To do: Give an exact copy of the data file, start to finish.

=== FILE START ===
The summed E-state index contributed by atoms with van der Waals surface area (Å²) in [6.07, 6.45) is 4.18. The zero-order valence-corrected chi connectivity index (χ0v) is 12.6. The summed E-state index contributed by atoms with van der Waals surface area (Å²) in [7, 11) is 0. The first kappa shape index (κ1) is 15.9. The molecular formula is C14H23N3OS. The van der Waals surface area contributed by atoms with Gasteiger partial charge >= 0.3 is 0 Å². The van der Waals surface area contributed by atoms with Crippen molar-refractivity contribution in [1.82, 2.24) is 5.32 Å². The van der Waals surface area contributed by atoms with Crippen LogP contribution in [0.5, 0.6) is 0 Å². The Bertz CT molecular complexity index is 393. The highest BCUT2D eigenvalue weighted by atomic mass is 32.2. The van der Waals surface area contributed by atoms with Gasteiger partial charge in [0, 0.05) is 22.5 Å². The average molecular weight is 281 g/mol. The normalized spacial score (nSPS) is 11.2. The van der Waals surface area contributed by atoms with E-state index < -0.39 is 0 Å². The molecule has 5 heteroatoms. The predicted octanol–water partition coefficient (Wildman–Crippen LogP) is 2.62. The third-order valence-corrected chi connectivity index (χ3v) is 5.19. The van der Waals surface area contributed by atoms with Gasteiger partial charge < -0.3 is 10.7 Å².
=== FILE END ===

The summed E-state index contributed by atoms with van der Waals surface area (Å²) in [6.07, 6.45) is 4.18. The zero-order valence-corrected chi connectivity index (χ0v) is 12.6. The summed E-state index contributed by atoms with van der Waals surface area (Å²) in [7, 11) is 0. The first kappa shape index (κ1) is 15.9. The molecular formula is C14H23N3OS. The van der Waals surface area contributed by atoms with Gasteiger partial charge >= 0.3 is 0 Å². The van der Waals surface area contributed by atoms with Crippen molar-refractivity contribution in [1.82, 2.24) is 5.32 Å². The van der Waals surface area contributed by atoms with Crippen LogP contribution in [0.5, 0.6) is 0 Å². The Bertz CT molecular complexity index is 393. The highest BCUT2D eigenvalue weighted by atomic mass is 32.2. The van der Waals surface area contributed by atoms with Gasteiger partial charge in [0, 0.05) is 22.5 Å². The average molecular weight is 281 g/mol. The normalized spacial score (nSPS) is 11.2. The van der Waals surface area contributed by atoms with E-state index < -0.39 is 0 Å². The molecule has 5 heteroatoms. The predicted octanol–water partition coefficient (Wildman–Crippen LogP) is 2.62. The third-order valence-corrected chi connectivity index (χ3v) is 5.19. The van der Waals surface area contributed by atoms with Gasteiger partial charge < -0.3 is 10.7 Å².